As a collective resource, the productive potential of nostalgia is not new—Nigerians are nostalgic people; nostalgia informs and can explain much of who we are and what we do. After all, to be Nigerian is to remember when Nigeria was Nigeria. If not as memory, as ideology. As recently as 2015, we produced a president by voting not on policy, plans or promise but on nostalgia, learning in the process the downsides to such practice. Still, in 2019, most of us renewed the vote. But there is another way of practicing nostalgia, one many people do online today, such that its effects are insidious. Such claims as we need a return to our former, supposedly freer days, remind us that on its own, nostalgia, like all resources, is useless, a thing of magnitude awaiting distribution and direction. Which in the case of Twitter would not be to remind us of good times (as though such times ever do exist) but to deflect from our current times. In other words, to disengage. We are past noting that our world is polarized, or that we live in an era of globalized populism and are caught between a rapidly normalizing distrust for experts (see: the politicization of social distancing and masks) and an alarming necessity of expertise (see: the pandemic). What we have yet to reckon with, however, is what it means to live post-disagreement; and what it means to witness the cultural emergence of disengagement, which must not be confused with the former D-word. After all, disagreement requires that competing arguments share a subject. Disengagement, however, implies refusing to acknowledge both the counterarguments and the subject.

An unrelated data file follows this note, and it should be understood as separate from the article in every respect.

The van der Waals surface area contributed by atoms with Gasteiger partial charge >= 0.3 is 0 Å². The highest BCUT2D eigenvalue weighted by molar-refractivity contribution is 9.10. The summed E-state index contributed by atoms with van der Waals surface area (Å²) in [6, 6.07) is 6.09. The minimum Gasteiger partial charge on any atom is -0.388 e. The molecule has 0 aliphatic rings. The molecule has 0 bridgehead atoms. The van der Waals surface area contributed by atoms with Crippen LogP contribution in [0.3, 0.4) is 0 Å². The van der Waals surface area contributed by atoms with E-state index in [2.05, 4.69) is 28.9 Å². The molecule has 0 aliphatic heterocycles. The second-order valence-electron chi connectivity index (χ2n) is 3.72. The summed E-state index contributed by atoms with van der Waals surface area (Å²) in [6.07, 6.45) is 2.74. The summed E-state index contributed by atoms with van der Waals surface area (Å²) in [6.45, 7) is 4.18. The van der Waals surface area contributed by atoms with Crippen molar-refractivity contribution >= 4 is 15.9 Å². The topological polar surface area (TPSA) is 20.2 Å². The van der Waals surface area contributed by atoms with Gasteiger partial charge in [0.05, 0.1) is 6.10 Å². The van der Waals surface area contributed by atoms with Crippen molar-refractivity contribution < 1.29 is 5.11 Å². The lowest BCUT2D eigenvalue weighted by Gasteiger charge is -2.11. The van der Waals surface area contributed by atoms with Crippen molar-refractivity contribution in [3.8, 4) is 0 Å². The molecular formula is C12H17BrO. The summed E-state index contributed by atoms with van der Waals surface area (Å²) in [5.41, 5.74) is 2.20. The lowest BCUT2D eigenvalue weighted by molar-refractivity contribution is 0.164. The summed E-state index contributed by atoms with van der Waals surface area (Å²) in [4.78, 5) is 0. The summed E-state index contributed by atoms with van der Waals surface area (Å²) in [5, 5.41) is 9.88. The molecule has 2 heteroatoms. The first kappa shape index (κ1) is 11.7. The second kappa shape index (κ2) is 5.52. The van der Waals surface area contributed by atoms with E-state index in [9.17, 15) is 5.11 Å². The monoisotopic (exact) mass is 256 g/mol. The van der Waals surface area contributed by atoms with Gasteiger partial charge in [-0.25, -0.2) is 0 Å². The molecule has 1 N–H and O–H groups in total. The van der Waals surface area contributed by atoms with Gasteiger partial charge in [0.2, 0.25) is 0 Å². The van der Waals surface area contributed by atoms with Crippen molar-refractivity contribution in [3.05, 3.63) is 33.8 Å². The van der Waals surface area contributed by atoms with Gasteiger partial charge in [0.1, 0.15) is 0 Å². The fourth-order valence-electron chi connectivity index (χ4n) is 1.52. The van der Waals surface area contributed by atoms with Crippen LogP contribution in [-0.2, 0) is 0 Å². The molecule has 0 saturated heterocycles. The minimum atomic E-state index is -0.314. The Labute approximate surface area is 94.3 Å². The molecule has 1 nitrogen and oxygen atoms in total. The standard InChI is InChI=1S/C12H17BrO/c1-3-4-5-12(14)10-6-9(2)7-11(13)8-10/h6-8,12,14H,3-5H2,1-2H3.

When people no longer derive value in disagreeing, they practice disengagement. I myself have often recommended practicing disengagement but to members of marginalized groups, as a mode of resisting the urge to explain one’s existence to an oppressive force. But no one group has a monopoly over disengaging. Moreover, at its most dangerous, disengagement uses the language of agreement. It poses as agreeing but only to stifle discourse. Hence why we must pay even closer attention to what we agree with; why one of the questions we must grapple with in this lifetime concerns if people are becoming more conscious because they truly are conscious, or because they have learned the right things to say. That is, do more people hold progressive views, or have more people simply learnt to speak the language of progressivism? Not since1984 has language been more ostensible; and we see the need for questioning language in the virality of calls for ‘listening’ to marginalized groups; in the irony that is how such calls often drown out or distract from the very marginalized groups they supposedly amplify. Simply put: if everyone is saying listen, who then is actually listening?